RALEIGH, North Carolina — The shipwreck-hunting company that found Blackbeard's flagship that sank off the North Carolina coast nearly 300 years ago sued the state Monday for more than $8 million, saying officials violated a contract involving photos and videos of the wreck and recovery.
Florida-based Intersal Inc. said in the lawsuit in state court in Raleigh that the amount could increase as the company discovers further violations of the contract involving the ship, Queen Anne's Revenge. The lawsuit also seeks a temporary order preventing the state from violating the contract and from recovering more objects from the ship.
"We really didn't want to do this. But they continue to breach the agreement; that has not ended," John Masters, chairman of Intersal's board, said in a phone interview Monday. "And they continue to not behave in good faith. And this is costing us a huge amount of money. ... We have no choice but to protect our rights. "
Among the violations are the state display of more than 2,000 images and more than 200 minutes of video on websites other than the state Department of Cultural Resources website, the lawsuit says. These images and video have no watermark, time code site or website links as the contract requires, the lawsuit says.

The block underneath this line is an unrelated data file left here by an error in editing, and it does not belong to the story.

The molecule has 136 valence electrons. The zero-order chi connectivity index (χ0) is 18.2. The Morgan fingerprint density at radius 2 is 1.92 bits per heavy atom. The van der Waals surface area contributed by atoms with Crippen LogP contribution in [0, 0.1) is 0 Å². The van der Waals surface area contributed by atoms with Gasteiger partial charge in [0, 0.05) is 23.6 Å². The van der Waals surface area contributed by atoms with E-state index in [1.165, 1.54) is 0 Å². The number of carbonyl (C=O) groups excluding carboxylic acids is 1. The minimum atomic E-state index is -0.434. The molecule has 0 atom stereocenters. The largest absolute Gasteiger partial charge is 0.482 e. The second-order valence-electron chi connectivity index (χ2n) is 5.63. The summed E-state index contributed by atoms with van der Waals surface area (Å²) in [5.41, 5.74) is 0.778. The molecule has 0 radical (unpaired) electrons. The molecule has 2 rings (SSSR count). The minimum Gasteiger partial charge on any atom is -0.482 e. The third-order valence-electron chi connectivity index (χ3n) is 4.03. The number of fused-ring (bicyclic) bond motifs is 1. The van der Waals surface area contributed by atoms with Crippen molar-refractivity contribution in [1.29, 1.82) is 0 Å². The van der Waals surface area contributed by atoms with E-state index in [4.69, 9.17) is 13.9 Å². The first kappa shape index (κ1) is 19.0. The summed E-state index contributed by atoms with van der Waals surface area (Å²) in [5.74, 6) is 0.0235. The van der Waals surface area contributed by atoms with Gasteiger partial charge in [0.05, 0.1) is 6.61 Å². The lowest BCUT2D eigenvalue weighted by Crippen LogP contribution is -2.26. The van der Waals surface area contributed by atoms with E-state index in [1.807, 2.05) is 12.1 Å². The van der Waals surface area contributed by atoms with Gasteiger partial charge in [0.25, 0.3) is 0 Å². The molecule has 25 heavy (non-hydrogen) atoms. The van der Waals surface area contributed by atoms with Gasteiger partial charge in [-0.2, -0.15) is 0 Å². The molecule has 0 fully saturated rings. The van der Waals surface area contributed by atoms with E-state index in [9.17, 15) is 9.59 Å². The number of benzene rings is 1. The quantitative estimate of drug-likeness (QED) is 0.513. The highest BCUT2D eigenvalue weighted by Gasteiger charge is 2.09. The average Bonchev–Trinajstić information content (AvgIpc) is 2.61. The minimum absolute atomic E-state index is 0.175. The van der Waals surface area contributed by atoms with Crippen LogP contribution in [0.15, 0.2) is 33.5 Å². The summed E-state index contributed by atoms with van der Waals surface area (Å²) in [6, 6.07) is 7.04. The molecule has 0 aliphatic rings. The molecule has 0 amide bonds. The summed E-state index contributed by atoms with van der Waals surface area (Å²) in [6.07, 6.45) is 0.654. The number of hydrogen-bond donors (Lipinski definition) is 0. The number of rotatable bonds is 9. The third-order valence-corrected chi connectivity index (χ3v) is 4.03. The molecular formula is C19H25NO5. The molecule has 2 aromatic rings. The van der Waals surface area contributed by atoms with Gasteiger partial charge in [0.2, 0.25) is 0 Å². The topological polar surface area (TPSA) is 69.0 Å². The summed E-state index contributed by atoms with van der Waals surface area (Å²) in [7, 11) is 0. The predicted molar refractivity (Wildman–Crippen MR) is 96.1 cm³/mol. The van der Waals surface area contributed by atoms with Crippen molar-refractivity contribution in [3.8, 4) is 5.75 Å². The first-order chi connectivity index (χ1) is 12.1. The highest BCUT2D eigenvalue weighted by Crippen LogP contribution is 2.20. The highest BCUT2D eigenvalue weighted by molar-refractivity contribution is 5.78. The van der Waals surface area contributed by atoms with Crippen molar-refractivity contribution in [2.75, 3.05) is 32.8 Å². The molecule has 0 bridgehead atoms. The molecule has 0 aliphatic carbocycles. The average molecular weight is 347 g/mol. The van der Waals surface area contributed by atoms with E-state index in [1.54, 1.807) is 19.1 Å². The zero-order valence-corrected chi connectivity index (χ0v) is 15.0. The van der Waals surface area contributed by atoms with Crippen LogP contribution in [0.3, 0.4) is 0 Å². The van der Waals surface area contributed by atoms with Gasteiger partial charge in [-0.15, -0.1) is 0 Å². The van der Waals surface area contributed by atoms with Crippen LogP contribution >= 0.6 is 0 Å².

No real loot was discovered on Queen Anne's Revenge when Intersal found it almost 20 years ago; instead the company eventually reached a 15-year contract in 1998 for rights to photos and videos of the wreck and of the recovery, study and preservation of its historic artifacts.
The state, meanwhile, has created a tourist industry, including museum exhibits, around Blackbeard and his ship since the vessel's discovery in 1996.
The two sides went to mediation in 2013 before signing another deal. And a petition filed by Intersal earlier this year in the state Office of Administrative Hearings was dismissed for jurisdictional reasons, so the company headed to court.
A spokeswoman for the state Department of Cultural Resources said in an email that DCR denies any breach of contract.
Masters said his father searched for Blackbeard's flagship for 20 years before finding it.
Queen Anne's Revenge was a French slave ship called La Concorde when Blackbeard captured the vessel in the fall of 1717 in the Caribbean. Blackbeard renamed the vessel and made it his flagship, which he held onto for only a few months.
Blackbeard, an Englishman whose real name may have been Edward Teach or Thatch, was sailing north from Charleston, South Carolina, when the ship went aground in May 1718 in what's now called Beaufort Inlet. The pirates likely had time to haul away most of the valuables, nautical archaeologists have said. Five months later, members of the Royal Navy of Virginia killed Blackbeard at Ocracoke Inlet.
The 1998 agreement also includes another shipwreck, the El Salvador, which sank in a 1750 hurricane. Treasure is thought to remain with that wreck, which likely is spread across the ocean floor, Masters has said.
The lawsuit says the state has obstructed and delayed Intersal's efforts to renew the permit for that search.